When it comes to which common commercial cleaning product produces the most household toxins (and the nastiest), it’s hard to work out whether the prize (or anti-prize) goes to the artificial musks and other scented stuff used in air fresheners or whether it should go to dry cleaning fluid. And when you think that soft toys and the like are held close to children’s faces overnight (not to mention all those other fabric worn or kept near the face), this is positively scary. What is that horrible chemical compound (perchloroethylene, also known as perc) doing to you?
Some British dry cleaning providers have cottoned onto this and are starting to offer “greener” alternatives for cleaning laundry. This method uses a silicone based product that is gentler on the environment and on you, although it’s not 100% ideal.
So what do you do with those delicates to clean them without ruining them? How do you clean soft toys?
The short answer is: handwashing. Let’s face it: people have worn and washed silk for centuries before some scientist came up with perc in the laboratory. And if the stuff disintegrated at the first touch of water, we wouldn’t have worn it, any more than we wear fabric made from spider’s webs (however, given that spider webs are tougher than high-tensile steel weight for weight, maybe some enterprising scientist ought to find some way to them into a natural alternative to Kevlar).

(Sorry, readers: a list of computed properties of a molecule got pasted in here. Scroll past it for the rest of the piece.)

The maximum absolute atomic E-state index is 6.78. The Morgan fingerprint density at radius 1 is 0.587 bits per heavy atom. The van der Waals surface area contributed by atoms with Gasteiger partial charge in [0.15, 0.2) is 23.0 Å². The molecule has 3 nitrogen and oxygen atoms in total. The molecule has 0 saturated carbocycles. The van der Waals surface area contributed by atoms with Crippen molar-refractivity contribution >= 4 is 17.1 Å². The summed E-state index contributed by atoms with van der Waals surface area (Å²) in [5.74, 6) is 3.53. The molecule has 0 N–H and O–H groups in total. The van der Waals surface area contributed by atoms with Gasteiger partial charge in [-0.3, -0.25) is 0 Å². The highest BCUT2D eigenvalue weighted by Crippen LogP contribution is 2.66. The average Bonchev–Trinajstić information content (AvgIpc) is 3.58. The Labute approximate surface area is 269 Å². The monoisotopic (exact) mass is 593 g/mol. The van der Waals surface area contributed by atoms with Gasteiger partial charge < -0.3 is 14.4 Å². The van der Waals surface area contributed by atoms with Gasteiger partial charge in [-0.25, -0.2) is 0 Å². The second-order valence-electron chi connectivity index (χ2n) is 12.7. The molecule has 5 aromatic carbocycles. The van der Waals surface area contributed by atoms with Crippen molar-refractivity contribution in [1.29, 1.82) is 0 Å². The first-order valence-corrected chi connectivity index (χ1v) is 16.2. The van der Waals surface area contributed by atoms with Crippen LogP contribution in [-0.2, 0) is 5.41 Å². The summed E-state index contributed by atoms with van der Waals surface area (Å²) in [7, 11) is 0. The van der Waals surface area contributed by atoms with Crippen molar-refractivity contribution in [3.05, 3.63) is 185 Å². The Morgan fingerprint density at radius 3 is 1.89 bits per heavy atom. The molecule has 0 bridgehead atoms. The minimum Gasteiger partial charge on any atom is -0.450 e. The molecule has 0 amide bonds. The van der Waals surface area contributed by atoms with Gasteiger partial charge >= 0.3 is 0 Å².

It gets even better with woollen garments. These can be washed in warm or cool water in a machine on the delicate cycle (slow spin, short wash) and dried flat by the sun and air rather than in a dryer.
But handwashing is by far the best method. And for cleaning soft toys, the method is so easy on skin and easy full stop that small children can do it.
How do you set about cleaning clothes by handwashing? Simple. First, take a bowl or bucket of warm water – it should be the temperature of a comfortable bath. However, if anything you are washing has bloodstains or other stains from protein (egg, semen, etc), then wash the item in cold water. Next, get a bar of soap. Any ordinary soap that you use for washing hands will do. Swirl the soap around in the water until the water goes slightly cloudy. Alternatively, make some soap gel and put about a cup full into the water.
Now you can put the items to be washed in. If any of the items is not colourfast – jewel coloured sari fabrics often are not – then wash these separately. In the case of sari fabrics with bands of contrasting colour, you may need to spread out the garment flat and spot treat it so the different coloured dyes don’t bleed into each other much. Or else just spot-clean the fabric. But colourfast things can all go into the bucket together. Swirl the items around a few times, and dunk them up and down. Don’t be too vigorous – treat the delicates with care.
Give each item a bit of separate attention. Lift each one up, check it for any visible dirt and work it up to a good lather in your hands. Scrunch the foamy item around a few times in your hands – don’t wring or rub it too much.
Now comes the rinsing. Tip the soapy water out, then gently squeeze each item to get the worst of the water out. Refill the bowl or bucket with fresh water – either cool or warm. Swirl everything around and watch the water go cloudy with soap. Then repeat this process for a second rinse.
Those wanting to live more sustainably will do to bear in mind that the soapy water from the washing stage of the cycle can be thrown over the roses to deter aphids. The water from the rinsing can be used to water the garden.
Lastly, squeeze each item out and put them to dry. In the case of underwear, they can hang on the line. Woollens should be dried flat. And soft toys, as they take ages to dry, can be put through the spin cycle of the machine without any harm to get the worst of the water out.